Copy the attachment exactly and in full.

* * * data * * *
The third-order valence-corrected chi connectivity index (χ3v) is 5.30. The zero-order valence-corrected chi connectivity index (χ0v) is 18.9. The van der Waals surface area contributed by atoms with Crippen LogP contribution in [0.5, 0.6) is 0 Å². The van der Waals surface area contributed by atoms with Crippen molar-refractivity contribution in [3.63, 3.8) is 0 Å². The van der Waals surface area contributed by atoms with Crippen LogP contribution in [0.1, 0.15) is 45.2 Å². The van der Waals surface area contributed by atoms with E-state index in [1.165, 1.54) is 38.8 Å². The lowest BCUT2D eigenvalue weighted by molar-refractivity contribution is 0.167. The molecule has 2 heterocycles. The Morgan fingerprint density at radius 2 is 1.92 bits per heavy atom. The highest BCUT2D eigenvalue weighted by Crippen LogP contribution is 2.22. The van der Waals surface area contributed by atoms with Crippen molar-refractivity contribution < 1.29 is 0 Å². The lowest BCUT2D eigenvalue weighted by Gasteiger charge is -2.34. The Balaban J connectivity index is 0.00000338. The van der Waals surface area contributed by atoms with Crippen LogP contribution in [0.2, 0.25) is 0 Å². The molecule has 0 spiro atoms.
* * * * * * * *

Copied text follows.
The third-order valence-corrected chi connectivity index (χ3v) is 5.30. The zero-order valence-corrected chi connectivity index (χ0v) is 18.9. The van der Waals surface area contributed by atoms with Crippen LogP contribution in [0.5, 0.6) is 0 Å². The van der Waals surface area contributed by atoms with Crippen molar-refractivity contribution in [3.63, 3.8) is 0 Å². The van der Waals surface area contributed by atoms with Crippen LogP contribution in [0.1, 0.15) is 45.2 Å². The van der Waals surface area contributed by atoms with E-state index in [1.165, 1.54) is 38.8 Å². The lowest BCUT2D eigenvalue weighted by molar-refractivity contribution is 0.167. The molecule has 2 heterocycles. The Morgan fingerprint density at radius 2 is 1.92 bits per heavy atom. The highest BCUT2D eigenvalue weighted by Crippen LogP contribution is 2.22. The van der Waals surface area contributed by atoms with Crippen molar-refractivity contribution < 1.29 is 0 Å². The lowest BCUT2D eigenvalue weighted by Gasteiger charge is -2.34. The Balaban J connectivity index is 0.00000338. The van der Waals surface area contributed by atoms with Crippen LogP contribution in [0.2, 0.25) is 0 Å². The molecule has 0 spiro atoms.